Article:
Anonymous said...

yeah, I don't get people who are negative and insulting on blogs. At least my students with nasty comments seemed to think they had been wronged in some way!

lost clown said...

The prof I TA for has his own evaluation form that he gives a point for completing. It is tailored to the class and less vague then the university forms. I also like it because there's a section on the TAs, so I get to know how to better in the labs.

Female Science Professor said...

There should always be TA evaluations along with the faculty evaluations. Labs are essential parts of many classes, and we need input on them as well as the lecture part of the class. Also, as you mentioned, TA's need feedback. TA evaluations are important in my department also because there is an award for 'best' TA, and it involves a financial reward as well as the names engraved on on a wall. The award is decided in part from evaluations and in part from nomination letters from faculty and students.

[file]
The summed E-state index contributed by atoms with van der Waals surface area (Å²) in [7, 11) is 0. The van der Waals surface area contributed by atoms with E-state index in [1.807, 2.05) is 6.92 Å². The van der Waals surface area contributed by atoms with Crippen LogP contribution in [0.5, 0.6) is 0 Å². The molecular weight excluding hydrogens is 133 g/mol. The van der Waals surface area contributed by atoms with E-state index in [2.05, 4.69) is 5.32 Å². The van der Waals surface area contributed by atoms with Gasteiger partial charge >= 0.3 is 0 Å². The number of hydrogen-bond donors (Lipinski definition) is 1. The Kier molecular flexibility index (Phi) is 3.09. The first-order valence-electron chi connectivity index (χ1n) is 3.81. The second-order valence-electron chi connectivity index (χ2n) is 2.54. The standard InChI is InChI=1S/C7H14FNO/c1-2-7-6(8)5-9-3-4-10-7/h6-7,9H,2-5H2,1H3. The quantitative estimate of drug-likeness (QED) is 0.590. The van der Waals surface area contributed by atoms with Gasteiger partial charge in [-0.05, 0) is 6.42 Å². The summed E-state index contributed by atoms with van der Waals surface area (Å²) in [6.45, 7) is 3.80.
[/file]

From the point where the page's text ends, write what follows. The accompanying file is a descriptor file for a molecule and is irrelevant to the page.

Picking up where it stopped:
Irie said...

I think the question regarding the knowledge of the professor is valid. I have suffered through classes where the professor was frequently off topic, gave information that conflicted with the text that they assigned, and/or other behaviors that made me question their ability to teach.

Female Science Professor said...

Yes, but does that mean they don't know their subject or they just don't know how to teach it? I think the question would be better worded if it related to teaching rather than knowledge.

pluto said...

< I don't read my feedback anymore. I ask someone to read it for me and give me the gist while filtering the abusive comments.

What a great solution. Nice thinking!

pluto said...